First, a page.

My challenge to the AIA is “Be more to the current members than you presently are.”
I’ve just returned from the AIA national convention in Boston (Well done, AIA! It was good!). However, I am becoming concerned about the “Let's Play Nice” approach between the AIA and related and/or allied groups. (It sort of reminds me of the current political rhetoric flooding the radio and TV air waves. For crying out loud, take a stand and stick to it). I would tend to think that, with the current conditions (world politics, U.S. economy, diversity, sustainability of life, etc.), the AIA should be seeking to do more, be more, and continue to provide to its members the “best of the best” resources so that we can all thrive.
I am very disappointed to learn today that a prized architect friend of mine (whom I met through AIA Small Project Practitioners) is in trouble with his newly adopted state board of licensure—all because (are you ready for this?) NCARB has not finished processing his records for the reciprocity to his new state. How pathetic is that? A wonderfully talented minority architect with a family to support is getting hosed by his state because NCARB can’t do its job in a timely fashion. (Did I mention NCARB has had the records for over 7 months? And he is registered in another state?)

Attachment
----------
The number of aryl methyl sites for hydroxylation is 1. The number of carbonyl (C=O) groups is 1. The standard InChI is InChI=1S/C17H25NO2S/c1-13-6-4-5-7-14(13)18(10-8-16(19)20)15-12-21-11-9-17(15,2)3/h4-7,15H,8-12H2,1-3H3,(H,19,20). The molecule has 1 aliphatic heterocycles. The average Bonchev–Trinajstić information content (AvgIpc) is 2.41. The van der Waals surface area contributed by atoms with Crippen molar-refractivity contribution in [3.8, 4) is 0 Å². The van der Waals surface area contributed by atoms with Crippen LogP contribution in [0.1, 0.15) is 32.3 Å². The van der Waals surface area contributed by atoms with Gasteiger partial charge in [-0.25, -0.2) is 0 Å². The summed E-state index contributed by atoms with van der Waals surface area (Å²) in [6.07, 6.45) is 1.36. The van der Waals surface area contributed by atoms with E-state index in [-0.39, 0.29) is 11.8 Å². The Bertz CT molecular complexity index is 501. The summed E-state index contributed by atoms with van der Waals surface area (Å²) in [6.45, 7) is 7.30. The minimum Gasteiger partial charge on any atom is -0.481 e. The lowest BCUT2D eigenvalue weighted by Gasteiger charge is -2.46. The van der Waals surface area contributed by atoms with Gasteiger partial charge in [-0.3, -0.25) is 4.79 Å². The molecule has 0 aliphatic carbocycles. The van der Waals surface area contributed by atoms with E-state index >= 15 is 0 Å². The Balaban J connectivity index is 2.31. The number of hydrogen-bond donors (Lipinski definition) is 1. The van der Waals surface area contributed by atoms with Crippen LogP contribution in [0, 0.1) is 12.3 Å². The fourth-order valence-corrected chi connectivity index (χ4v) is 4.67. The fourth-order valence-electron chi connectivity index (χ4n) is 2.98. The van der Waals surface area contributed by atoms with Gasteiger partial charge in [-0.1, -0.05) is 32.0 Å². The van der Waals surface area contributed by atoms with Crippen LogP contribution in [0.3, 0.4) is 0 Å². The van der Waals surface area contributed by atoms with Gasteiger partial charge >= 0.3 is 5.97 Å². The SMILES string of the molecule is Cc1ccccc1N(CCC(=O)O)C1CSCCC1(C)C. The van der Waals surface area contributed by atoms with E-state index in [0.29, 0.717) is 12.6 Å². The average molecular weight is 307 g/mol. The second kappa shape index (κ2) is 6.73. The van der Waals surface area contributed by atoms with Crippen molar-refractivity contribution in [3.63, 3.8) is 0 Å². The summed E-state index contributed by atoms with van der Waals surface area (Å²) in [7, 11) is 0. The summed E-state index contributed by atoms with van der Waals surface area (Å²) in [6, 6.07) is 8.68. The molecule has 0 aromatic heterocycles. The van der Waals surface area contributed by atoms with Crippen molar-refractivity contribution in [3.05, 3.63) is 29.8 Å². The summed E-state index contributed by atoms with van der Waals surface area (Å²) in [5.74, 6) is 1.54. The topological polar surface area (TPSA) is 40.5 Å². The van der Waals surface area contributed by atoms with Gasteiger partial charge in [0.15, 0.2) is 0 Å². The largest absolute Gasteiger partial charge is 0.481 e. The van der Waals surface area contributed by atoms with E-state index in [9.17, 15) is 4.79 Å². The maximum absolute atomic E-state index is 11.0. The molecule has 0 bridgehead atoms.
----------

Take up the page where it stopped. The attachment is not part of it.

To address my challenge, can the AIA make/create a “help” desk of sorts which members can contact for assistance when all the normal avenues are littered with debris? (Think of your government representative. A few well-placed phone calls can help get things solved). How cool would it be if he could contact the AIA help desk and get the professional input and liaising he needs? This is a benefit that is truly needed and deserved by loyal AIA members.
AIA Board, are you up to the challenge?
AIA members, what other “services” or “benefits” could or should the AIA include (see related entry, If You’re "Small," Why Be a Member?) ?
—Lisa Stacholy, AIA, NCARB